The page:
Another “Safe Sector” Bites the Dust

06/04/2013 10:55 am EST


Thomas Aspray

, Professional Trader & Analyst

As the great sector rotation gathers strength, MoneyShow's Tom Aspray looks for an exit strategy in a beaten down sector.

Stocks held up surprisingly well in Monday's session as weak economic data reduced fears that the Fed would change their accommodative policy. Despite the positive close, the market internals were negative on the NYSE and just slightly positive on the Nasdaq.

The sharply lower weekly closes make a move above the May 22 highs quite unlikely but nothing is impossible. Many of what the investment public considered "safe sectors" were already turning lower as the widely watched major averages were continuing to make new highs.

If the overall market can rebound as part of the top-building process, even the beaten down defensive sectors are likely to see an oversold bounce. Many cautious investors flocked to the low volatility ETFs, and by early March, one ETF provider reported an inflow of $4 billion into its four low volatility ETFS.

These ETFs kept pace with the Spyder Trust (SPY) up to the May 22 highs but are now 4-6% lower. A technical review of the weekly and daily data on these ETFs indicates they still have significant downside potential.

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Chart Analysis: The PowerShares S&P 500 Low Volatility ETF (SPLV) is a $4.34 billion that has 24% in consumer defensive and 30% in utilities, which helps explain its recent slide.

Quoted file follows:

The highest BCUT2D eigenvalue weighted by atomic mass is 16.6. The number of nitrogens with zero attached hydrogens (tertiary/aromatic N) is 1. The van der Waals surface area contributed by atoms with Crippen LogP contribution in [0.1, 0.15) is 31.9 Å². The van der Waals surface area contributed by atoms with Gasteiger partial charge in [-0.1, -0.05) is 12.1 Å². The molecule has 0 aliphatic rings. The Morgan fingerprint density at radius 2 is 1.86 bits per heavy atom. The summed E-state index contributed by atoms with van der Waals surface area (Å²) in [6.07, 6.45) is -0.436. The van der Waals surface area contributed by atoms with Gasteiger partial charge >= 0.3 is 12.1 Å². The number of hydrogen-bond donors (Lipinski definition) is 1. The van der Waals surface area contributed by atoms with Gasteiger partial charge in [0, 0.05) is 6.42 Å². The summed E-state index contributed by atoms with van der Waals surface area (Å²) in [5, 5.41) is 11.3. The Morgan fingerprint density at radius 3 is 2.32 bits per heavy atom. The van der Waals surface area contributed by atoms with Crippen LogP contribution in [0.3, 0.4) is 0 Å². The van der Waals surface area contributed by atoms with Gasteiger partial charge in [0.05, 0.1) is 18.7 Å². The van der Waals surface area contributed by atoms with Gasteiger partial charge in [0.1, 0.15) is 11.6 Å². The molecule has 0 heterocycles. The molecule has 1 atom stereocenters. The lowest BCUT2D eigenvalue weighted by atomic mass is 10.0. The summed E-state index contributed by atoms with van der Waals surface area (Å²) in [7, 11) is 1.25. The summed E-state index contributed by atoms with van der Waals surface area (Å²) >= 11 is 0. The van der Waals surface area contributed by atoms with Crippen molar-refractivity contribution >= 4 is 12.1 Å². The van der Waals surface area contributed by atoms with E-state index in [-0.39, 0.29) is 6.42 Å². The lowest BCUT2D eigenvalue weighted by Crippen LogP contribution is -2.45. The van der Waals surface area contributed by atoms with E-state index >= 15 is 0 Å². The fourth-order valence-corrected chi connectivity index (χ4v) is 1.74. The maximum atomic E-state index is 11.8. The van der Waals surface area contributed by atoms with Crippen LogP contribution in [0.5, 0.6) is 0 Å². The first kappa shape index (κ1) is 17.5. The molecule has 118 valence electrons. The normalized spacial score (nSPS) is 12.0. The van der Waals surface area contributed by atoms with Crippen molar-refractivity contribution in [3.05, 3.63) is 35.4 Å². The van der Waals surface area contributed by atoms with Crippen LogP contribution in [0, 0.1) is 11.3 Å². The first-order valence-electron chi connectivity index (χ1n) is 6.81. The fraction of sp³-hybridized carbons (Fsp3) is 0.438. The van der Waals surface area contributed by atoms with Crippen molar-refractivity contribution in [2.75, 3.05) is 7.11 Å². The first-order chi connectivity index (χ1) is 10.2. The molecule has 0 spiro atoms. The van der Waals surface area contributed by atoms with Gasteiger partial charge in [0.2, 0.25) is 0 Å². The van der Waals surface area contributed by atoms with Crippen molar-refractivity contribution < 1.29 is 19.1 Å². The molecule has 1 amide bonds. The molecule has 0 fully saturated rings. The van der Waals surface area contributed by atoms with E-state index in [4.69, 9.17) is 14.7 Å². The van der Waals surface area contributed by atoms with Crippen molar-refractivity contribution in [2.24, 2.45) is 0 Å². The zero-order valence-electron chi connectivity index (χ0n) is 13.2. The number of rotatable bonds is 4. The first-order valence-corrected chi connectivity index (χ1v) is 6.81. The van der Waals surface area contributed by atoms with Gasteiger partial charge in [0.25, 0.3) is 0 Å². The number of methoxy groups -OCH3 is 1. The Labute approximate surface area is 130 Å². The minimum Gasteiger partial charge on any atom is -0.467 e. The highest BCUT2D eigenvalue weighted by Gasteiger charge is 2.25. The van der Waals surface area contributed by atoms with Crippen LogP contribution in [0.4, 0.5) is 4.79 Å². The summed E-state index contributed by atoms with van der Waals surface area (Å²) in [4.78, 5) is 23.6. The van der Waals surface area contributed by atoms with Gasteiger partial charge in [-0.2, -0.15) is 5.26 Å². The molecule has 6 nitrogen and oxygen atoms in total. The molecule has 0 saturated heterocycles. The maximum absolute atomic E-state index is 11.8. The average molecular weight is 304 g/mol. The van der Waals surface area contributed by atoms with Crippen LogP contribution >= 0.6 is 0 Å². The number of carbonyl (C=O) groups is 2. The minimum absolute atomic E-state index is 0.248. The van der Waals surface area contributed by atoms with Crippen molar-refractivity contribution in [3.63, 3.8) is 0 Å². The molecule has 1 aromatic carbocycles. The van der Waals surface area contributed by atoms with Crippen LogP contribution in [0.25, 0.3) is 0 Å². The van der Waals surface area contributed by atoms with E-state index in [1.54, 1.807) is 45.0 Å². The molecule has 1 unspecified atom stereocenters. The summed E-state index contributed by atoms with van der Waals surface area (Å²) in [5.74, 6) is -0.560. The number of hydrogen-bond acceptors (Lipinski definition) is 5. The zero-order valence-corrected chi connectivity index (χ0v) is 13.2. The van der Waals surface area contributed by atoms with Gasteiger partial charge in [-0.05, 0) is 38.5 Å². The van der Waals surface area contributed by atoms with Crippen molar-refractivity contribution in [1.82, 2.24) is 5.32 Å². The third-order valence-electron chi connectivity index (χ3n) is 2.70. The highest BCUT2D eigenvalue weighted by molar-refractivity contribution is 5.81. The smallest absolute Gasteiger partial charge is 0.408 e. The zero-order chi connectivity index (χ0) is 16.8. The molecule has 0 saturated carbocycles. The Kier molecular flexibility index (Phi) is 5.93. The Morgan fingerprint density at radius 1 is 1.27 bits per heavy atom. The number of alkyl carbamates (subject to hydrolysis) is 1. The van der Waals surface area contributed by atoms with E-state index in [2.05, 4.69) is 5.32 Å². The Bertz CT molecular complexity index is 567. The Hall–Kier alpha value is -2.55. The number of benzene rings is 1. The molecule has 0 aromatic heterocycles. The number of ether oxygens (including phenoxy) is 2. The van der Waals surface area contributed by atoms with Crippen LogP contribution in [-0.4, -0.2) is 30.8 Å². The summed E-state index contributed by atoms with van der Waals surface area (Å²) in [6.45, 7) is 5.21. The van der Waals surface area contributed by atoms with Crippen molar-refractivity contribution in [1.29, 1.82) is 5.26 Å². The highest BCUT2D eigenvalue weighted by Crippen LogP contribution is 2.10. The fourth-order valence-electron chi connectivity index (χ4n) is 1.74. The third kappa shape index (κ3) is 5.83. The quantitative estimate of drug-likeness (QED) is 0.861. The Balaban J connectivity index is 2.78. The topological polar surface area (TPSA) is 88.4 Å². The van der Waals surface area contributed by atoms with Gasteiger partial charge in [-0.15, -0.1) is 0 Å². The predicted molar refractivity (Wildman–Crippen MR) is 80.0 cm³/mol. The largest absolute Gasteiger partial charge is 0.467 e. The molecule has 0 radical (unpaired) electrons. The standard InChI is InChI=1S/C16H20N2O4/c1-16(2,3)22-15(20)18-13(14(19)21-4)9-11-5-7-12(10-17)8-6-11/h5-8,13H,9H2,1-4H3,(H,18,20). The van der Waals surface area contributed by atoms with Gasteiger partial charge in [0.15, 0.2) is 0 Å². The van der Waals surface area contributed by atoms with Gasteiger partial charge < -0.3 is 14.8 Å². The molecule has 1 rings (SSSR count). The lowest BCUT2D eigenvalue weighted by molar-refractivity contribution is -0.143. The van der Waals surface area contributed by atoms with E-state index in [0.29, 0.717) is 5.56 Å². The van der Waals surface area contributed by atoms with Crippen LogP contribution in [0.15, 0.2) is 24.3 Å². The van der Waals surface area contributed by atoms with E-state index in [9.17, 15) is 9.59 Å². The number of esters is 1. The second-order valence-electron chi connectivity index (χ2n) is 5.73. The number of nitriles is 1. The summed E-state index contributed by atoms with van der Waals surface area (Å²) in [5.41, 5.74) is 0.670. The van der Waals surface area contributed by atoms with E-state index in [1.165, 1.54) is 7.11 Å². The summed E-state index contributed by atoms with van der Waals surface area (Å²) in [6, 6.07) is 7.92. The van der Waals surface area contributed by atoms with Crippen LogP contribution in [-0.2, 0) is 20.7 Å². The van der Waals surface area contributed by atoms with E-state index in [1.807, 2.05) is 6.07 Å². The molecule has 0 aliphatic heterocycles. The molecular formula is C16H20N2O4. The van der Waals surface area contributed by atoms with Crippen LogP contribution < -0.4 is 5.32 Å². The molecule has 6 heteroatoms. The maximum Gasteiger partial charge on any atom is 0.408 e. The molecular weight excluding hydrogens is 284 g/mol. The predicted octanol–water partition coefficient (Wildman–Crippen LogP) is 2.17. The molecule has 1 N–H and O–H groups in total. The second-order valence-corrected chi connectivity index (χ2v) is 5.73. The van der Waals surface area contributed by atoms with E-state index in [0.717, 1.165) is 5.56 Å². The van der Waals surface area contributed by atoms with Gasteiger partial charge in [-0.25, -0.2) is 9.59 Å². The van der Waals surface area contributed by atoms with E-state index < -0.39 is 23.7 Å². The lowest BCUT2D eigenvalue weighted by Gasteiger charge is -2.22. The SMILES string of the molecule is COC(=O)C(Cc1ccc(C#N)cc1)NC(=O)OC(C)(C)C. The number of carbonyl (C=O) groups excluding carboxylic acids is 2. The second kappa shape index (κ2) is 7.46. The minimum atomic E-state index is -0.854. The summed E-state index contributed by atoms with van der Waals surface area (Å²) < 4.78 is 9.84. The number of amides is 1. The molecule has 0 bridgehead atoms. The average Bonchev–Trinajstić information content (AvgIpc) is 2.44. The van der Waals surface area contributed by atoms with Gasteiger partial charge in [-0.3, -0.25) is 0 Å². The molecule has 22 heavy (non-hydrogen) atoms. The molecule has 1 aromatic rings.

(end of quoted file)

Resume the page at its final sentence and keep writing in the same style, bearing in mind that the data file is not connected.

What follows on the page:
• The fund formed a key reversal on May 22 as it had a high of $32.74 before closing at $32.08.
  • The weekly chart shows that SPLV closed that week below the low of the prior week, which is good sign that the trend is changing.
  • The selling picked up sharply last week with the major 38.2% Fibonacci retracement support at $30.44.
  • An eventual drop to the 50% support at $29.73 would not be surprising.
  • The weekly relative performance dropped below its WMA and support at line a, two weeks before the highs.
  • The RS line is declining sharply, which suggests it will continue to be weaker than the S&P 500.
  • The weekly OBV formed a negative divergence at the recent highs, line b.
  • This is one of the more reliable OBV sell signals and the OBV could test its WMA.
  • There is first weekly resistance now at $31.61.

The daily chart of the PowerShares S&P 500 Low Volatility ETF (SPLV) shows that it has been hugging the daily starc- band for most of the last two weeks.

  • This increases the chances of either some sideways trading or an oversold bounce.
  • Monday's early weakness and higher close may be the first sign of a rebound.
  • The daily uptrend, line c, is now in the $29.15 area.
  • The daily relative performance peaked on April 19 and dropped below its WMA a week later.
  • The break of the uptrend, line d, in the RS line occurred on May 8.
  • The volume was heavy on May 8 as the daily OBV dropped below its WMA.